Welcome to the first of my series of interviews with fellow freelancers. These will run every Saturday, and are aimed at sharing our experiences in setting up and running our own businesses, whether creative, service-orientated or selling products, whether they stay as a one-person business or expand into a multinational company employing ranks of people. This does also give people a chance to showcase their businesses, but the main aim is to share and encourage. Each interview includes the same questions, so we’ll be able to contrast people’s responses over the series. I’ll also be revisiting my interviewees a year after their original interview is published, to see how things are going.
My first subject is Shamus Doherty, who contacted me via the 4N networking site. Shamus founded Shasar Telemarketing – the website can be found here – and talks about the lessons he has learned in setting up and running the business over the past five years.
What’s your business called? When did you set it up?
The business is called Shasar Telemarketing and has been going for about 5 years.
What made you decide to set up your own business?
I was made redundant during paternity leave.
What made you decide to go into this particular business area?
For years using the phone to generate new business was one of my main activities and beside everyone else’s attempts I was clearly quite good at it, so felt it was a natural step to continue to do so.
Had you run your own business before?
No; it had always been a thought, however the redundancy gave me the kick up the backside to do so.
How did you do it? Did you launch full-time, start off with a part-time or full-time job to keep you going … ?
I launched full-time, working from home as costs were kept to a minimum.
What do you wish someone had told you before you started?
To start sooner. Plus that it would take time to develop, so to start with funds were stretched and there were initially a few worrying moments.
What would you go back and tell your newly entrepreneurial self?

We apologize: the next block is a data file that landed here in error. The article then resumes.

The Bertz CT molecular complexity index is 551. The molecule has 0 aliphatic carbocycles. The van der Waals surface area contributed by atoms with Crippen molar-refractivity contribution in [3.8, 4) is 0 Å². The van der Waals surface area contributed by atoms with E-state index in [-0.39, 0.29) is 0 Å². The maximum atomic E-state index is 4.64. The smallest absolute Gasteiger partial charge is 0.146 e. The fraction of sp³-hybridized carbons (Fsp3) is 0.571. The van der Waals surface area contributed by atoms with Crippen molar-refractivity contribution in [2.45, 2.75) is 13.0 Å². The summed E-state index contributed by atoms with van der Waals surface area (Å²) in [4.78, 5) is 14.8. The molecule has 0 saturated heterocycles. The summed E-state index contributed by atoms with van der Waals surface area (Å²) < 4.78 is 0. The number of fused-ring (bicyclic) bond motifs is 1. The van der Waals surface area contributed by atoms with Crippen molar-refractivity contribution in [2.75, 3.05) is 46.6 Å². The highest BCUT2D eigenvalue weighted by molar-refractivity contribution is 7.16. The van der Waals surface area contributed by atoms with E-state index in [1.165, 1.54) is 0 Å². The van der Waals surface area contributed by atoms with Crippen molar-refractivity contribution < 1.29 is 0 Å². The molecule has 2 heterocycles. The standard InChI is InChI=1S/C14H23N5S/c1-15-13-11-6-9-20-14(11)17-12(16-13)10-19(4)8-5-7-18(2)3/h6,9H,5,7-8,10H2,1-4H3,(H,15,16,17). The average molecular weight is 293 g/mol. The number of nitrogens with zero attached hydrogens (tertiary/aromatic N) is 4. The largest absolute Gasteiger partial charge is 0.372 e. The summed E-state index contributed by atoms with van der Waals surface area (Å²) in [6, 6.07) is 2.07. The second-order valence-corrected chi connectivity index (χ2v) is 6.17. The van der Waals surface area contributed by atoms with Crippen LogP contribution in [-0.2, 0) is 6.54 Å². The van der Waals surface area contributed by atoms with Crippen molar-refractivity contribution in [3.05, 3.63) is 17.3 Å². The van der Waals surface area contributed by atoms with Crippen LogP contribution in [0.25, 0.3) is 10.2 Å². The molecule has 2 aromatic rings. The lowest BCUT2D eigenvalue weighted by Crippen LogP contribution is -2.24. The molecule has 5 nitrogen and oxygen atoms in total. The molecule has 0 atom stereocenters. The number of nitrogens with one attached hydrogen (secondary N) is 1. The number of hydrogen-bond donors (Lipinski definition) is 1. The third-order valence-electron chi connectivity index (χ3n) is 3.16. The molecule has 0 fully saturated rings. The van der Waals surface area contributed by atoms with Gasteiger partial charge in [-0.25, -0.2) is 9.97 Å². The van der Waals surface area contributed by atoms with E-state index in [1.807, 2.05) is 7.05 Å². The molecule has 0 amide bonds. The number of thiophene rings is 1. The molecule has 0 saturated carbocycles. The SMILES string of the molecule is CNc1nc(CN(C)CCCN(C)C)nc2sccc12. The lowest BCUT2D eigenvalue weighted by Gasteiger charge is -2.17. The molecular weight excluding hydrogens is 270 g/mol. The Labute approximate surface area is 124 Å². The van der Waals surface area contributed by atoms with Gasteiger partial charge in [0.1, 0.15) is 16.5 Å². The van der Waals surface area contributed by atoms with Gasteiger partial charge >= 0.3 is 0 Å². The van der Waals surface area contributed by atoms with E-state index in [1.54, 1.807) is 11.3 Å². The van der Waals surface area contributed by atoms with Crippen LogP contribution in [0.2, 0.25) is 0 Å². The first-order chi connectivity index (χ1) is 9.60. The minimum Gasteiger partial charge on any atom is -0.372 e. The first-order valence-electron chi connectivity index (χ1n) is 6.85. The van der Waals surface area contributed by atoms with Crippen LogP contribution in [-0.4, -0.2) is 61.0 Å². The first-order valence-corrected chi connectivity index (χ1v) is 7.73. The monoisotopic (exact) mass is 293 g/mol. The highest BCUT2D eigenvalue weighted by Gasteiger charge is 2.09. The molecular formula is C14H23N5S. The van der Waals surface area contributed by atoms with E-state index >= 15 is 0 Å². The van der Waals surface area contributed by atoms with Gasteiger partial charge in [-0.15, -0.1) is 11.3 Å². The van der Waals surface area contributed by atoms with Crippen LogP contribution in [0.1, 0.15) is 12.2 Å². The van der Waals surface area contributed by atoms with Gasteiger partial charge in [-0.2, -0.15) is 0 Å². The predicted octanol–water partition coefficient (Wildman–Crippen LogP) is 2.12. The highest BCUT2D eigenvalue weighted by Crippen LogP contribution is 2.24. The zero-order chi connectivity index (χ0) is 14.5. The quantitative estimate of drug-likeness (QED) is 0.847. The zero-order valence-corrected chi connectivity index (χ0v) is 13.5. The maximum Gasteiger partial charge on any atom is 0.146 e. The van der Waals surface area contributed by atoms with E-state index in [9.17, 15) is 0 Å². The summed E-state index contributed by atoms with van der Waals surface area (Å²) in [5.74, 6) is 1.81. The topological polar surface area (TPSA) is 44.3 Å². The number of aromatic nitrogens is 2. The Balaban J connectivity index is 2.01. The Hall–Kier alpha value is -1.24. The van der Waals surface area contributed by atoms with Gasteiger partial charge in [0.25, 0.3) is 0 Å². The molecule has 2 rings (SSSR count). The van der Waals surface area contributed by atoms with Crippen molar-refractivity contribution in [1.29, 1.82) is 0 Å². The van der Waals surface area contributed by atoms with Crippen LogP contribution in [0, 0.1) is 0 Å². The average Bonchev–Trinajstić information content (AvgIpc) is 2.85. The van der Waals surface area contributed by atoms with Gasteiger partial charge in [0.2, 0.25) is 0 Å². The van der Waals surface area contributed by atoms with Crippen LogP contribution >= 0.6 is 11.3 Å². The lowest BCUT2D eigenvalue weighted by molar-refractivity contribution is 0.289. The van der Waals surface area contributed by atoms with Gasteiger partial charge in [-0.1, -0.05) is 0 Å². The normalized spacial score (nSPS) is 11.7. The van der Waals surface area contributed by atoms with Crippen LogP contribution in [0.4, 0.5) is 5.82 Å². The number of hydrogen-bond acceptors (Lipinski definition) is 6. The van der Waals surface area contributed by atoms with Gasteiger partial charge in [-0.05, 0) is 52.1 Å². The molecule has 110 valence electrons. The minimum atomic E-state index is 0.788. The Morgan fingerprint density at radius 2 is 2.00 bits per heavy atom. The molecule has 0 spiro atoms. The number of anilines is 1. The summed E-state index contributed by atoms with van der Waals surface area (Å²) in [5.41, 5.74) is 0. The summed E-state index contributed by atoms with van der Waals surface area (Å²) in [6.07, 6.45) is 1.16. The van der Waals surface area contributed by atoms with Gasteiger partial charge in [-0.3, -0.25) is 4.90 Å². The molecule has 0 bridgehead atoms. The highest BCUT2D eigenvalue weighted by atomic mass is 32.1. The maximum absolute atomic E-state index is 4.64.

Shout about it loud and far. Marketing works when done on a continual basis, that way you remain at the front of people’s minds whenever they require your service/product or indeed if they are asked if they know someone who does XYZ.
What do you wish you’d done differently?
Aside from starting sooner and ramping up the marketing there isn’t much I would do differently. Those two in itself would have given me a better chance of gaining further business.
What are you glad you did?
Made the jump. The job I was made redundant from paid well, however I wasn’t enjoying it, hours were longer and my time spent travelling was on a bad day close to 4 hours.
What’s your top business tip?
When you have made a plan, double the length of time. It’s far better to be conservative and exceed expectations than to be gung ho and feel down when you are below target.
How has it gone since you started? Have you grown, diversified or stayed the same?
As yet I haven’t diversified, however I have a few ideas up my sleeve which I hope to develop over the coming months. Its been a steady flow of work, however there is always room for more, and I have made some very good contacts so if there was a huge surge in work, outsourcing or maybe even employing others could be a viable avenue.
Where do you see yourself and your business in a year’s time?
I would like to have a full diary and a couple of people working for me, albeit not at my home – so in our first office.
Thank you for being my first interviewee, Shamus!
Shamus didn’t provide any further updates after this first interview. As far as I know the website is still live as of September 2013.
If you’ve enjoyed this interview, please see more small business chat, the index to all the interviewees, and information on how you can have your business featured. If you’re considering setting up a new business or have recently done so, why not take a look at my new book, Going It Alone At 40: How I Survived my First Year of Full-Time Self-Employment.